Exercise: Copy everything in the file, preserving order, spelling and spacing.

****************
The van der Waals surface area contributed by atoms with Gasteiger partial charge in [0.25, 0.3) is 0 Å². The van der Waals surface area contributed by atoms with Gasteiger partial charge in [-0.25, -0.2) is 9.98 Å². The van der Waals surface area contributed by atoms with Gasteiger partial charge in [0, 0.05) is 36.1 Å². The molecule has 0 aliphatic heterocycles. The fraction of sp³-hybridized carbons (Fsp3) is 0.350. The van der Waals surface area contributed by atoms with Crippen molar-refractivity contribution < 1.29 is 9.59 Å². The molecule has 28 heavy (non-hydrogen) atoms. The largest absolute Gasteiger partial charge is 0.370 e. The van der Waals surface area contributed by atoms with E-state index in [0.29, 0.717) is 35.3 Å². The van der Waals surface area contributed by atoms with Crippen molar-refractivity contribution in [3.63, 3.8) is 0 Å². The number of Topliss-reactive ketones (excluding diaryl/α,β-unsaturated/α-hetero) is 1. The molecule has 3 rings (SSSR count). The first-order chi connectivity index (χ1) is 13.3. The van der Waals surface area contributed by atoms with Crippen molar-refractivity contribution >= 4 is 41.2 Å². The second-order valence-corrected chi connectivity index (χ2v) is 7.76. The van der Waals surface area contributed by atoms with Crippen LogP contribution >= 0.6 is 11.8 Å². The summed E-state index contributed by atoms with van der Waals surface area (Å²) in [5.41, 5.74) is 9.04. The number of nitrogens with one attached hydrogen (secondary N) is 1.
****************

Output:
The van der Waals surface area contributed by atoms with Gasteiger partial charge in [0.25, 0.3) is 0 Å². The van der Waals surface area contributed by atoms with Gasteiger partial charge in [-0.25, -0.2) is 9.98 Å². The van der Waals surface area contributed by atoms with Gasteiger partial charge in [0, 0.05) is 36.1 Å². The molecule has 0 aliphatic heterocycles. The fraction of sp³-hybridized carbons (Fsp3) is 0.350. The van der Waals surface area contributed by atoms with Crippen molar-refractivity contribution < 1.29 is 9.59 Å². The molecule has 28 heavy (non-hydrogen) atoms. The largest absolute Gasteiger partial charge is 0.370 e. The van der Waals surface area contributed by atoms with E-state index in [0.29, 0.717) is 35.3 Å². The van der Waals surface area contributed by atoms with Crippen molar-refractivity contribution in [3.63, 3.8) is 0 Å². The number of Topliss-reactive ketones (excluding diaryl/α,β-unsaturated/α-hetero) is 1. The molecule has 3 rings (SSSR count). The first-order chi connectivity index (χ1) is 13.3. The van der Waals surface area contributed by atoms with Crippen molar-refractivity contribution >= 4 is 41.2 Å². The second-order valence-corrected chi connectivity index (χ2v) is 7.76. The van der Waals surface area contributed by atoms with Crippen LogP contribution >= 0.6 is 11.8 Å². The summed E-state index contributed by atoms with van der Waals surface area (Å²) in [5.41, 5.74) is 9.04. The number of nitrogens with one attached hydrogen (secondary N) is 1.